Sunday 31 October 2010

When is a photo not a photo?

Last Friday took me to the V&A’s Friday Late which was dedicated to their current exhibition – Shadow Catchers or Camera-less photography. It was the usual fun and fascinating evening that I have come to expect from Friday Lates including a Q&A with Martin Barnes, curator of photography at the V&A.

The world of photography has transformed in the last ten years. The advent of digital photography and, in particular, the fact that most mobile phones now include a digital camera, means that millions more photos enter the world on a daily basis (although few of these photos are ultimately printed).

The concept of digital photography was, to my knowledge, not even conceived when the Copyright Designs and Patents Act was drafted yet the definition was cleverly crafted to include all possible variants:

"Photograph" means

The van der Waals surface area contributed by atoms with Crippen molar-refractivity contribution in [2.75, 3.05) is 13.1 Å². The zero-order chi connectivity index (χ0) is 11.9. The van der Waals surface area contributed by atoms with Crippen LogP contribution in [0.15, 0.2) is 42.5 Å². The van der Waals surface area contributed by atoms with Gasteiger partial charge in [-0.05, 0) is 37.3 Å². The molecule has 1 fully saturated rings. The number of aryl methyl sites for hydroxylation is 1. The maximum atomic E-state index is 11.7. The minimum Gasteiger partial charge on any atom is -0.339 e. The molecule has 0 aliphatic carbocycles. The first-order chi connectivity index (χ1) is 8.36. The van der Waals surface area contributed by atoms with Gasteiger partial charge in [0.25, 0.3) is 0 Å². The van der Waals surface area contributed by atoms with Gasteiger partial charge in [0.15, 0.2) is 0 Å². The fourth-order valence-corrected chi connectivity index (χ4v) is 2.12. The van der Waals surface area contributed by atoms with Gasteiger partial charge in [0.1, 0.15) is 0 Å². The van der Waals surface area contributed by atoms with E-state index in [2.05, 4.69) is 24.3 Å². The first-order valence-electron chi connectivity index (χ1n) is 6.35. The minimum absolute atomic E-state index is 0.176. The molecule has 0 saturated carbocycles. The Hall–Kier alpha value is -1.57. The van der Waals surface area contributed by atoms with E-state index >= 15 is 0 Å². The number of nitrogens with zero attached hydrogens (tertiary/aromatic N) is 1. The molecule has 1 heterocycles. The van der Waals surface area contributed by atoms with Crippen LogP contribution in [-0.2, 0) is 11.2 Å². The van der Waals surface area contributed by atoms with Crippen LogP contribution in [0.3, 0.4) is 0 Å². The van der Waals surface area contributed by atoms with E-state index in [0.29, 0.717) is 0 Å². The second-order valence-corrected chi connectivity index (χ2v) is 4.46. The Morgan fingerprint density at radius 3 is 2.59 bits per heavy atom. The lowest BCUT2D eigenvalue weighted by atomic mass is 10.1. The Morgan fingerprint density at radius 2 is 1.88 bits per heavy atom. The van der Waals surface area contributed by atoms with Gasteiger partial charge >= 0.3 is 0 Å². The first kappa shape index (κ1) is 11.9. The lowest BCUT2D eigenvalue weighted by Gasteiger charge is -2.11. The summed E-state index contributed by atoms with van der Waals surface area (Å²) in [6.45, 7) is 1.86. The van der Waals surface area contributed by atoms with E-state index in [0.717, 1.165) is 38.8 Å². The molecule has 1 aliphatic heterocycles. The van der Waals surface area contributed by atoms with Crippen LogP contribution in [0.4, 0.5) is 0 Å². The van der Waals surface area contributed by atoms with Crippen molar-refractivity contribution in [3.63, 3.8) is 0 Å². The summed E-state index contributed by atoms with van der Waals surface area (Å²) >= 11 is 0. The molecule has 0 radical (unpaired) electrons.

a recording of light or other radiation

on any medium on which an image is produced or

from which an image may by any means be produced

and which is not part of a film.

A little long winded perhaps. Almost poetic. It covers all the images in the exhibition and elsewhere in the gallery. Even those the photographic community would not necessarily deem a photograph such as an x-ray of a jacket or the heat impression from some lace gloves on chemically treated paper. It is worth remembering that what we consider to be a sculpture, building, photograph etc may not necessarily marry up with what the stereotype associated with that word conjures up.

I tried and failed to think of an example of something we might consider to be a photograph but fails to fall within the CDPA definition. If any readers have any good examples, please comment below.

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